How to Stifle Aggression Between Cats |

Today's Tournament You Could Win Cash Tonight!

Klondike Solitaire

Beat Yourself at Your Own Game! Try your hand at a free game of Klondike Solitaire, the granddaddy of all Solitaire games! This cool version of solitaire will call upon strategy, skill and luck as you face up to the card game that’s impossible to quit. With all new graphics and enhanced sound effects, you’ll experience Klondike Solitaire online like never before. Play free Klondike Solitaire right now!


We have detected that you are using Ad Blocking Technology. Please disable your ad blocker to access PCH sites.

(Sponsored Ads keep us free!)

To disable Adblock Plus, simply click the icon on the top right hand corner of this page and uncheck the “Enabled on this site” section and revisit or refresh this page. If using an alternative ad blocker, please either disable while on this site or whitelist our sites.

Thank You!

Okay, got it!
Image description

How to Stifle Aggression Between Cats

February 27th, 2012 Pets

If your kitty has spent the last several years marking every object in site as his, he may not be thrilled at the prospect of sharing it all with a new cat. Socializing two cats isn't always easy, but there are a few ways you can make things easier on yourself and ensure a smoother transition process.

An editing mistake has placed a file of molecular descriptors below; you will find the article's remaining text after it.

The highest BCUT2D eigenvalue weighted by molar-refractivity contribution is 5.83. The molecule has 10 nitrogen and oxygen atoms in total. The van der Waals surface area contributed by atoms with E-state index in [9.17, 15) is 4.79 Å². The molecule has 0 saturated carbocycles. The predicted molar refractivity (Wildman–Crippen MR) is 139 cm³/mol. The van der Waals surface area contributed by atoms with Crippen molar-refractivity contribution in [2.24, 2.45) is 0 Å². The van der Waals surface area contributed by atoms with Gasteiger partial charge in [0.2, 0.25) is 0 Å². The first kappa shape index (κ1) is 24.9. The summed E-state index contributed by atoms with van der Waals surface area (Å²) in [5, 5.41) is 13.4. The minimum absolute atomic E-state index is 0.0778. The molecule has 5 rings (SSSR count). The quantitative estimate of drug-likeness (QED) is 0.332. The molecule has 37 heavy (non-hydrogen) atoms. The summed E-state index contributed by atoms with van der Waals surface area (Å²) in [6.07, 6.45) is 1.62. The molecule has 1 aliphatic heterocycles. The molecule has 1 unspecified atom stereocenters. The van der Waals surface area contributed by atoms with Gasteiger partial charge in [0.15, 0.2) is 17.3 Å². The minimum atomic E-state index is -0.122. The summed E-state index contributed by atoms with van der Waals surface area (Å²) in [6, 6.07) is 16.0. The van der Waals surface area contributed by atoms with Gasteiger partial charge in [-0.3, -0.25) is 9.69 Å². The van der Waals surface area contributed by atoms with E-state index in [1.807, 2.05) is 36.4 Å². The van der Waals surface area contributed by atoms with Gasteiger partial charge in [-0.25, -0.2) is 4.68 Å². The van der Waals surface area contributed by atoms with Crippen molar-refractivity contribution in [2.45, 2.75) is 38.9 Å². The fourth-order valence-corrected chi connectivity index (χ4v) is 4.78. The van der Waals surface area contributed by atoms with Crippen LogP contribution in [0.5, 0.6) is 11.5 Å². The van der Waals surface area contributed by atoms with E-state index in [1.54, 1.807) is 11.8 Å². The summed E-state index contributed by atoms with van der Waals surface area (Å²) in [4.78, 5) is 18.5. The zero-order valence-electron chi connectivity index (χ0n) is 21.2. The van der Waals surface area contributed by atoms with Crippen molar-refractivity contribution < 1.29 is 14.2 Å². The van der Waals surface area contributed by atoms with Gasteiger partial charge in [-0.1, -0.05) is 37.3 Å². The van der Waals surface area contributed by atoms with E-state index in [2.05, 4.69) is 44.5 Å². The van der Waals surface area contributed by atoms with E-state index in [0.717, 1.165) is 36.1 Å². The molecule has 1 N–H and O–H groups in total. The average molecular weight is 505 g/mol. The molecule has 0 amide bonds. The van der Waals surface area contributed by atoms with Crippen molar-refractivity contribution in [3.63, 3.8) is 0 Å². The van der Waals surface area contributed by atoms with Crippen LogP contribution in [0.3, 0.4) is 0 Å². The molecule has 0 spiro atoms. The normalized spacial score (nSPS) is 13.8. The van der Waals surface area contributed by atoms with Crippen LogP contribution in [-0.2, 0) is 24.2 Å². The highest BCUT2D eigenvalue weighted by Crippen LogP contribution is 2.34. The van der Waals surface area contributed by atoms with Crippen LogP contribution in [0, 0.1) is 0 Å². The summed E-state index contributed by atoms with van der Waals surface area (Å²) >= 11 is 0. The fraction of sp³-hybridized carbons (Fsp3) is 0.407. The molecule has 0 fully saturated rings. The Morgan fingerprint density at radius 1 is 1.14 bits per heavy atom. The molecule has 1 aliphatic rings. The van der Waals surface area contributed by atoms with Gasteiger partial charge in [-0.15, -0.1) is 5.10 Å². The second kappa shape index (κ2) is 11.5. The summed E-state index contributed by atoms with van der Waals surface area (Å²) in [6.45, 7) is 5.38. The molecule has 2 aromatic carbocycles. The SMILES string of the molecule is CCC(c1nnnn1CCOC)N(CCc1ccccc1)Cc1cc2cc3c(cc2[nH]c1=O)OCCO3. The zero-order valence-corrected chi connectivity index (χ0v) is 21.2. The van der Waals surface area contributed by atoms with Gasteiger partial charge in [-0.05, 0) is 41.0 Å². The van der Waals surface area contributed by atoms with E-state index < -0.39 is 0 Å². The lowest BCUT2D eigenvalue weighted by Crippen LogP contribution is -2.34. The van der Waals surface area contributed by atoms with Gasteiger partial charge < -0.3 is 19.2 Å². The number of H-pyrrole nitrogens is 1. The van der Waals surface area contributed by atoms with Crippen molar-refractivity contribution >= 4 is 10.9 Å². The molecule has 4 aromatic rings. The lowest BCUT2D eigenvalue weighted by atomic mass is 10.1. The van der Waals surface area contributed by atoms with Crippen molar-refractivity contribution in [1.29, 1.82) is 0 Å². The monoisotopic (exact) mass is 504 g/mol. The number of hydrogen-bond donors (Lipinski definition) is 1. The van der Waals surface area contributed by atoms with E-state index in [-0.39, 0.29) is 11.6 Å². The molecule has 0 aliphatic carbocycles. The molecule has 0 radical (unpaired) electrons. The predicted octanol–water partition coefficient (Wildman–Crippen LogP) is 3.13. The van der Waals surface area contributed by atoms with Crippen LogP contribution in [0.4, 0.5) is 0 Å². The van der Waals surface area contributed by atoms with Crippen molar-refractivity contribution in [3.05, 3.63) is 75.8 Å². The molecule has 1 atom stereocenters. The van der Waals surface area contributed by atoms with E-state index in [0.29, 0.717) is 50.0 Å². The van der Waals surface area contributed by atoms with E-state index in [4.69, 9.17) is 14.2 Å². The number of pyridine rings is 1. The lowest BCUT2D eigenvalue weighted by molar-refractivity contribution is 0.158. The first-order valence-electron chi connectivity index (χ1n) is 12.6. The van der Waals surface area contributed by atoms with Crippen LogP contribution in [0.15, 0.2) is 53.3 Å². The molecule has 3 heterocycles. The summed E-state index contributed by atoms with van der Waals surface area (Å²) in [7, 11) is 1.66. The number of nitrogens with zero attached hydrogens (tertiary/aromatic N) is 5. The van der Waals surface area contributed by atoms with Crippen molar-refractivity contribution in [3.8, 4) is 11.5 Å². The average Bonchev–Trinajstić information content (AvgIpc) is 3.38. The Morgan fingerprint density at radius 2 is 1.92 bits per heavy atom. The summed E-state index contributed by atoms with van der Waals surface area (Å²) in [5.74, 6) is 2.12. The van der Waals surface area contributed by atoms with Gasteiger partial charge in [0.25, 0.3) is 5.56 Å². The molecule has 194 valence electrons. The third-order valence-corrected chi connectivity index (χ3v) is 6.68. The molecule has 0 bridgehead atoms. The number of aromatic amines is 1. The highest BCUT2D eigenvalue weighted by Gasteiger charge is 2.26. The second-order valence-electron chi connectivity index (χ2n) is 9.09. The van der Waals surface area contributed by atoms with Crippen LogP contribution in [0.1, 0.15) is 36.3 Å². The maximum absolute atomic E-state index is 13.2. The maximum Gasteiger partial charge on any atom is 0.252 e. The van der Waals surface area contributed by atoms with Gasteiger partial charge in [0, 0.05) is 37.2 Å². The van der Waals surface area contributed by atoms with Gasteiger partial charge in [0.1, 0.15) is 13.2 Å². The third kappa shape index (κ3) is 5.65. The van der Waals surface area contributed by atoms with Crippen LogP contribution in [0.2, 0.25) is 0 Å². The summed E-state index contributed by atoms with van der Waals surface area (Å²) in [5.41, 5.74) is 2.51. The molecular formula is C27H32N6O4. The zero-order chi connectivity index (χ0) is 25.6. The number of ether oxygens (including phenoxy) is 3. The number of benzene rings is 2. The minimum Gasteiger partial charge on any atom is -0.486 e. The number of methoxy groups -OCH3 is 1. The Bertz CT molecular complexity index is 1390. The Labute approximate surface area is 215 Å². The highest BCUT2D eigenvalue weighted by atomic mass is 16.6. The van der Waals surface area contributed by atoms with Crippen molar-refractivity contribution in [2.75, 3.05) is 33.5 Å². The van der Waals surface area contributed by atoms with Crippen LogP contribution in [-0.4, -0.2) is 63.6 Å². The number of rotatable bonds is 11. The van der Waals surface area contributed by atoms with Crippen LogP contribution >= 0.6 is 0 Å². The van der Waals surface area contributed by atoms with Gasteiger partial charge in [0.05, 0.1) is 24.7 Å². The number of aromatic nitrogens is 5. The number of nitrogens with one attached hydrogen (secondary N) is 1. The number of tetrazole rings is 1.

According to the Humane Society, if your cats have been fighting a lot and you see them entering another stand-off, preventative measures can help ease tension. Try making a loud noise, squirting them with water or throwing something soft at them. They will usually become startled and run off. Also note that you shouldn't directly punish the cats for fighting, or they may respond even more aggressively the next time you put them together.

Catster suggests forcing proximity on your cats without giving them the chance to fight. Pick up a large dog crate (enough so one kitty can move around freely), place one cat inside and keep him in there while the other roams free. Alternate which cat is in the crate every day. Ideally, this will allow them to become used to each other without being able to fight.

When they seem more comfortable around one another, try giving the cats monitored playtime in the same room. Have plenty of treats on-hand and readily reward good behavior and actively engage them with their favorite toys. If one starts to get rowdy, put him back in the crate until he's calmed down. It may take some time, but things should hopefully become civil within a month or two. Understand that some cats are simply never going to be good friends, however, in spite of your best efforts.